Nothing in our Universe exists in and of itself. Everything exists within a network of interrelationships where everything is dependent on everything else. It is in these connections that Nature is defined.
Moments ago, this young female elephant seal gave birth to her pup. As you can see, the pup is searching for its mother’s nipple. But, mom is not yet ready to make that connection with her offspring. First, she must expel her placenta. Anticipating that event, a group of gull-like predators called Skuas noisily wait. Like swarms of flies, they are bothersome. The elephant seal mother is distracted by these birds and fights them off if they get too close. Behind the mother is a large bull Elephant Seal. He is both sexually aggressive and willing to defend his harem from other bulls. At three tons, he can move surprisingly fast. As he moves around to copulate or to defend, he has no regard for the newborn pup and can easily crush it. Both mother and child are totally defenseless against the bull.
The connections in this scene are dramatic and dynamic — changing each second. First, the birth and a need to bond. Then there is a threat of harm from the bull. There is also the antagonistic relationship with the Skuas. Once the placenta is expelled, the birds will jump on the mass and consume it. Then they will be gone. It is upon the Skua’s exit that the mother will no longer be distracted and make that vital connection with her pup. I find it most interesting that as I laid on the ground – a human being observing all of this – I was barely noticed.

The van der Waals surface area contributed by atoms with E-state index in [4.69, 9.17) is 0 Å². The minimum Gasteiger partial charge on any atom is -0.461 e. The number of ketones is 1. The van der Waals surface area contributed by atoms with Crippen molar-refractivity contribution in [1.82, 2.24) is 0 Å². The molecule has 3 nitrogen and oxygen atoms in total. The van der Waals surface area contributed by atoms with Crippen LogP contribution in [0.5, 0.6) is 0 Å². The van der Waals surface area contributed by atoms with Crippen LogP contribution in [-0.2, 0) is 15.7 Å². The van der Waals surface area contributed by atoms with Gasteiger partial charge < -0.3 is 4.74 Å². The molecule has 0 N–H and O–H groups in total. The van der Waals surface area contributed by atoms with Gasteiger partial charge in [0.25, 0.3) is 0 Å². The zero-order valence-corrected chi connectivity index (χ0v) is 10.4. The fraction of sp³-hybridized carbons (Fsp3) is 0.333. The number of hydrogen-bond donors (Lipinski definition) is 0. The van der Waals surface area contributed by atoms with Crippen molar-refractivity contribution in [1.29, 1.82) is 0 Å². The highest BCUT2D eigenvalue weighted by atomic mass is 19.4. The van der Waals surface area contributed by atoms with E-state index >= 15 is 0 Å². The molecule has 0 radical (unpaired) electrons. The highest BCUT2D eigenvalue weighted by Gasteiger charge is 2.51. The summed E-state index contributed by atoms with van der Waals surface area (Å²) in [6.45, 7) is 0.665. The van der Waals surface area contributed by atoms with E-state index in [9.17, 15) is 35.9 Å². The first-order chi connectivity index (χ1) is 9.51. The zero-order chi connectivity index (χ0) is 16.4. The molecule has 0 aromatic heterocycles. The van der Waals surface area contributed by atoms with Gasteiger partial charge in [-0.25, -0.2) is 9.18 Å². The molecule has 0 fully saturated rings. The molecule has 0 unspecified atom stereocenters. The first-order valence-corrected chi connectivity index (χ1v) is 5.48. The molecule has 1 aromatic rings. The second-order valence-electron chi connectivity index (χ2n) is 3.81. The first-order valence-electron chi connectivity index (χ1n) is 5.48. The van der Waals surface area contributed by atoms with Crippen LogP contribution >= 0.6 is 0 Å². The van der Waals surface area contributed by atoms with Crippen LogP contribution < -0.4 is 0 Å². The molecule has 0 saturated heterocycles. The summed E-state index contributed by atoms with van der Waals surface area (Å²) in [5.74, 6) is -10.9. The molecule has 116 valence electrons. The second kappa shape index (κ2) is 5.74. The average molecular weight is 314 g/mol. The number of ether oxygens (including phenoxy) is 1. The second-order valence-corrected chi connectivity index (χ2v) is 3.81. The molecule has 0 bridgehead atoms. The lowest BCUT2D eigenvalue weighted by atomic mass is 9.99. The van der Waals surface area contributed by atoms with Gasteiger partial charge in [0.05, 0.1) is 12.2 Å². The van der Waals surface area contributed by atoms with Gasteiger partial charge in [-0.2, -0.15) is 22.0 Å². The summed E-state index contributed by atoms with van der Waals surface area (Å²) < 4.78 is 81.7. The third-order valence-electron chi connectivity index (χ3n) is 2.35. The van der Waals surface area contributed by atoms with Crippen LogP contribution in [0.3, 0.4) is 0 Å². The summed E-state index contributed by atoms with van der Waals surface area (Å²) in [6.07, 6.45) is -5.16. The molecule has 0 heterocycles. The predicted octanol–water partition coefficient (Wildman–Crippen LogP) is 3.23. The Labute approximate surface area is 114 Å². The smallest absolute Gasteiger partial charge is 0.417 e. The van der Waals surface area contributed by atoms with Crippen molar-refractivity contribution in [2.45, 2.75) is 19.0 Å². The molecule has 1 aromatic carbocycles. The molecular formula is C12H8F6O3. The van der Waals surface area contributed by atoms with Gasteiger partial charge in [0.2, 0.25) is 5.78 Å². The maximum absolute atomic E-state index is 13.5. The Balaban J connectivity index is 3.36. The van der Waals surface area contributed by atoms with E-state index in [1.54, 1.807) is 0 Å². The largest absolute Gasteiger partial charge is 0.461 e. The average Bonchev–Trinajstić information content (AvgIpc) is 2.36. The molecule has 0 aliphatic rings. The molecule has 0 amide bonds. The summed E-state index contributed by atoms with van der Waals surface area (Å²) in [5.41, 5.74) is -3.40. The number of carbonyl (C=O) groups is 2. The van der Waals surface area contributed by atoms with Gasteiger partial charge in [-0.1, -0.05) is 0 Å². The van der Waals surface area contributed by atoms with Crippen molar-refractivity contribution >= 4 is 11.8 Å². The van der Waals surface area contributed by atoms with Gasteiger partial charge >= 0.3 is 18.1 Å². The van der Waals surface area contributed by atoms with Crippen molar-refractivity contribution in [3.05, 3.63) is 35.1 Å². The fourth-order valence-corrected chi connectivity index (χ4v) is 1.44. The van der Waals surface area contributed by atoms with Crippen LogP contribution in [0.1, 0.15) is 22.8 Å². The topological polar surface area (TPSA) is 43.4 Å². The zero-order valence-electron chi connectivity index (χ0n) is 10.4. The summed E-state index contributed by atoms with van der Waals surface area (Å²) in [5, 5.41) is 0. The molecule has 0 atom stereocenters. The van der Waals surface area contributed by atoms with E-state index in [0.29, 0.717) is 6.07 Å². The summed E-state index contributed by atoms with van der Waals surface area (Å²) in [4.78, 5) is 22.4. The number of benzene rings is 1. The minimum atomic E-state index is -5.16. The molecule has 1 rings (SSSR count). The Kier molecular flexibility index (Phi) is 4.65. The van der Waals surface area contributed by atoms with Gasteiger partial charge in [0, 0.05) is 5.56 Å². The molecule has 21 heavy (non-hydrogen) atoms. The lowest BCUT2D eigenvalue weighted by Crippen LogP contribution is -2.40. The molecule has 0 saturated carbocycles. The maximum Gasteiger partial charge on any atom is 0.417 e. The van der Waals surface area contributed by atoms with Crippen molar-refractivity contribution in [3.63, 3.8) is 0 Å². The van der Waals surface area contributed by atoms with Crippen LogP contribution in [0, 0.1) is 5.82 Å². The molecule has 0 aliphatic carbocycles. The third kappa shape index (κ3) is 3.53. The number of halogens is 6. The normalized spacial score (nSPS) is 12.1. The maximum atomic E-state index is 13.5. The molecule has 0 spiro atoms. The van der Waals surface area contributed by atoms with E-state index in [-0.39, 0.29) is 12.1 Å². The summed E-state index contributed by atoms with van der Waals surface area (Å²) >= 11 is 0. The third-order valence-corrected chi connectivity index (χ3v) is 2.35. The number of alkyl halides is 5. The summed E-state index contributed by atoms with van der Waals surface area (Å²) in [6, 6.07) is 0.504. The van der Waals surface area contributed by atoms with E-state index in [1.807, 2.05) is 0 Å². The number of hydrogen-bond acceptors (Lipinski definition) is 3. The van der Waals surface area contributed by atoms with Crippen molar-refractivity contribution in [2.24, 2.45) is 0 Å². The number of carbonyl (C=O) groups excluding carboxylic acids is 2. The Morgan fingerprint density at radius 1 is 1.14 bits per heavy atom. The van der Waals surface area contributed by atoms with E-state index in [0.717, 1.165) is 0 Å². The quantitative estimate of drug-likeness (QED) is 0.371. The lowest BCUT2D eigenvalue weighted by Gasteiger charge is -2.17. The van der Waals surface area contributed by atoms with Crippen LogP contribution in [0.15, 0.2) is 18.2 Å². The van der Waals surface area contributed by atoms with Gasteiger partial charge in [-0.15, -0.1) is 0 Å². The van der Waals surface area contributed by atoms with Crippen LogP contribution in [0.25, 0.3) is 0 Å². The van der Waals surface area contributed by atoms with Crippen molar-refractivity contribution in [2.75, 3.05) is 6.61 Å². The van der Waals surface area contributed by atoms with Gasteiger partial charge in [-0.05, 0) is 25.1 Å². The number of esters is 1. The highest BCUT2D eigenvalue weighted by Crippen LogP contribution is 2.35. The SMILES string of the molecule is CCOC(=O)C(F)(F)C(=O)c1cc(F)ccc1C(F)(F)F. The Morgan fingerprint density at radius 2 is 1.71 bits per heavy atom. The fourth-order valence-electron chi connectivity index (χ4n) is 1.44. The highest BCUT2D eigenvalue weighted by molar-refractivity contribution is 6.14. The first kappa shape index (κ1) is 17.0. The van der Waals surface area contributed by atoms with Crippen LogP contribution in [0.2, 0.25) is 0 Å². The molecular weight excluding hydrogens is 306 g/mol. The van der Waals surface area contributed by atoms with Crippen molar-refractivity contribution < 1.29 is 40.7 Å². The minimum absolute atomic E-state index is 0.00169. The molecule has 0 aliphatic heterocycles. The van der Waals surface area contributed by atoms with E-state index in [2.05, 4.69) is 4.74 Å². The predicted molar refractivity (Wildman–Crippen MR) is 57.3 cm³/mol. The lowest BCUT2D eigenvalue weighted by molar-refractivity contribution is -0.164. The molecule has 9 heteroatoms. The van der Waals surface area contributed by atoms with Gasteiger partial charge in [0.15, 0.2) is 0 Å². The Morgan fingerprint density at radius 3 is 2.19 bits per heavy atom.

Most interrelationships in Nature are not this dramatic or intense. But, I’m hoping it grabs your attention. It is my hope that this blog site, and the fine work of many others, will help you build and maintain a consciousness of our vital connections to Nature and the dangers we humans face when we break these links.
In the coming weeks, I will be writing several blog posts that feature great minds and influential ideas about connections in Nature. Today I choose to celebrate the life of Rachel Carson because she was an early pioneer in advancing the idea that everything is connected. With the 1962 publication of her landmark book, “Silent Spring”, she sounded a warning siren that was heard around the world. She told the story of a chemical death caused by man’s ignorance as he attempted to control his environment, free himself from pests, artificially enhance the growth of his food supply, and arrogantly “manage” the ecology of other living creatures on this planet. By describing interconnections between various living species and their environment, she started a campaign to abolish the use of harmful chemicals in agriculture and by the consumer. Her book became a harbinger of change to come which included the modern environmental movement. Recently, Discover Magazine named Silent Spring as one of the 25 greatest scientific books of all time.